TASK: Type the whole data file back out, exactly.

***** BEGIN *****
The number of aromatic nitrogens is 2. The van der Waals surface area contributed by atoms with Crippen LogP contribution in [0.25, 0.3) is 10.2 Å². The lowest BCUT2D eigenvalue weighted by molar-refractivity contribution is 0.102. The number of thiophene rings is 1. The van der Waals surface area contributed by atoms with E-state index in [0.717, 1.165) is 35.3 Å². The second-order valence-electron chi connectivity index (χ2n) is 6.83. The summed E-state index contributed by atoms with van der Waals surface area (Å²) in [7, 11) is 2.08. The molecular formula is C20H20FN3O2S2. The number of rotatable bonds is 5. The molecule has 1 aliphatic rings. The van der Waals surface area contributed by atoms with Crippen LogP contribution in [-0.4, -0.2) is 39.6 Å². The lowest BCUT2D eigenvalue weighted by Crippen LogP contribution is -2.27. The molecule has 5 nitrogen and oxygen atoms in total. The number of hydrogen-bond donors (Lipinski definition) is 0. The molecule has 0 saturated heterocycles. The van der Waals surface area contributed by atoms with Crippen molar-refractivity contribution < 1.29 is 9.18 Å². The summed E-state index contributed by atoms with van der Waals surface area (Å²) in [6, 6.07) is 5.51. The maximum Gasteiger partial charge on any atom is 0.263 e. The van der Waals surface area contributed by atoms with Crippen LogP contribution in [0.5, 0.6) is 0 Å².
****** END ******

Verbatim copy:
The number of aromatic nitrogens is 2. The van der Waals surface area contributed by atoms with Crippen LogP contribution in [0.25, 0.3) is 10.2 Å². The lowest BCUT2D eigenvalue weighted by molar-refractivity contribution is 0.102. The number of thiophene rings is 1. The van der Waals surface area contributed by atoms with E-state index in [0.717, 1.165) is 35.3 Å². The second-order valence-electron chi connectivity index (χ2n) is 6.83. The summed E-state index contributed by atoms with van der Waals surface area (Å²) in [7, 11) is 2.08. The molecular formula is C20H20FN3O2S2. The number of rotatable bonds is 5. The molecule has 1 aliphatic rings. The van der Waals surface area contributed by atoms with Crippen LogP contribution in [-0.4, -0.2) is 39.6 Å². The lowest BCUT2D eigenvalue weighted by Crippen LogP contribution is -2.27. The molecule has 5 nitrogen and oxygen atoms in total. The number of hydrogen-bond donors (Lipinski definition) is 0. The molecule has 0 saturated heterocycles. The van der Waals surface area contributed by atoms with Crippen molar-refractivity contribution < 1.29 is 9.18 Å². The summed E-state index contributed by atoms with van der Waals surface area (Å²) in [6, 6.07) is 5.51. The maximum Gasteiger partial charge on any atom is 0.263 e. The van der Waals surface area contributed by atoms with Crippen LogP contribution in [0.5, 0.6) is 0 Å².